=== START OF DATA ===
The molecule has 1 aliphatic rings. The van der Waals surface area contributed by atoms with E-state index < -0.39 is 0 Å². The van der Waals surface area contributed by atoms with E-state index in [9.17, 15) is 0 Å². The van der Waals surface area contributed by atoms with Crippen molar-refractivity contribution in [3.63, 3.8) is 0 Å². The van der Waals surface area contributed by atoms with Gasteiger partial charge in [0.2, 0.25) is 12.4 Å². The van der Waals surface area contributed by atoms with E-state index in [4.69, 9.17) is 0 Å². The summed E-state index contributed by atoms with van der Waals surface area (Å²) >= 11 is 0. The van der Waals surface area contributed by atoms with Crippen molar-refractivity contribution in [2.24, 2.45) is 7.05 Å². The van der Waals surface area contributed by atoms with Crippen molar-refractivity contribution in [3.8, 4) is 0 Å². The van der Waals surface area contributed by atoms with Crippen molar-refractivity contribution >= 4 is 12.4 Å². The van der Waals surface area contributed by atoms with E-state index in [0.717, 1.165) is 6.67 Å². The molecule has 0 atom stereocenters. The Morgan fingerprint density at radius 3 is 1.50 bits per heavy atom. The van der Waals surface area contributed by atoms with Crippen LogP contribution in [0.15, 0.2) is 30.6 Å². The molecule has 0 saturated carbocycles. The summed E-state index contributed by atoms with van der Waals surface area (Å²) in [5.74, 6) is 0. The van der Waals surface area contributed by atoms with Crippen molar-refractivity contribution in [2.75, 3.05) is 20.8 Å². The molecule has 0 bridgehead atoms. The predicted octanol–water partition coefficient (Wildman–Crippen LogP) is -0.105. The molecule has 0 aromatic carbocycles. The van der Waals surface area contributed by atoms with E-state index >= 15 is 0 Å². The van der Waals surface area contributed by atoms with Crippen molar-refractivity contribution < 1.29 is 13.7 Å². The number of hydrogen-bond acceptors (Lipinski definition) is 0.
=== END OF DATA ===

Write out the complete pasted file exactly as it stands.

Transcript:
The molecule has 1 aliphatic rings. The van der Waals surface area contributed by atoms with E-state index < -0.39 is 0 Å². The van der Waals surface area contributed by atoms with E-state index in [9.17, 15) is 0 Å². The van der Waals surface area contributed by atoms with Crippen molar-refractivity contribution in [3.63, 3.8) is 0 Å². The van der Waals surface area contributed by atoms with Gasteiger partial charge in [0.2, 0.25) is 12.4 Å². The van der Waals surface area contributed by atoms with E-state index in [4.69, 9.17) is 0 Å². The summed E-state index contributed by atoms with van der Waals surface area (Å²) >= 11 is 0. The van der Waals surface area contributed by atoms with Crippen molar-refractivity contribution in [2.24, 2.45) is 7.05 Å². The van der Waals surface area contributed by atoms with Crippen molar-refractivity contribution in [3.8, 4) is 0 Å². The van der Waals surface area contributed by atoms with Crippen molar-refractivity contribution >= 4 is 12.4 Å². The van der Waals surface area contributed by atoms with E-state index in [0.717, 1.165) is 6.67 Å². The molecule has 0 atom stereocenters. The Morgan fingerprint density at radius 3 is 1.50 bits per heavy atom. The van der Waals surface area contributed by atoms with Crippen LogP contribution in [0.15, 0.2) is 30.6 Å². The molecule has 0 saturated carbocycles. The summed E-state index contributed by atoms with van der Waals surface area (Å²) in [5.74, 6) is 0. The van der Waals surface area contributed by atoms with Crippen molar-refractivity contribution in [2.75, 3.05) is 20.8 Å². The molecule has 0 bridgehead atoms. The predicted octanol–water partition coefficient (Wildman–Crippen LogP) is -0.105. The molecule has 0 aromatic carbocycles. The van der Waals surface area contributed by atoms with E-state index >= 15 is 0 Å². The van der Waals surface area contributed by atoms with Crippen molar-refractivity contribution < 1.29 is 13.7 Å². The number of hydrogen-bond acceptors (Lipinski definition) is 0.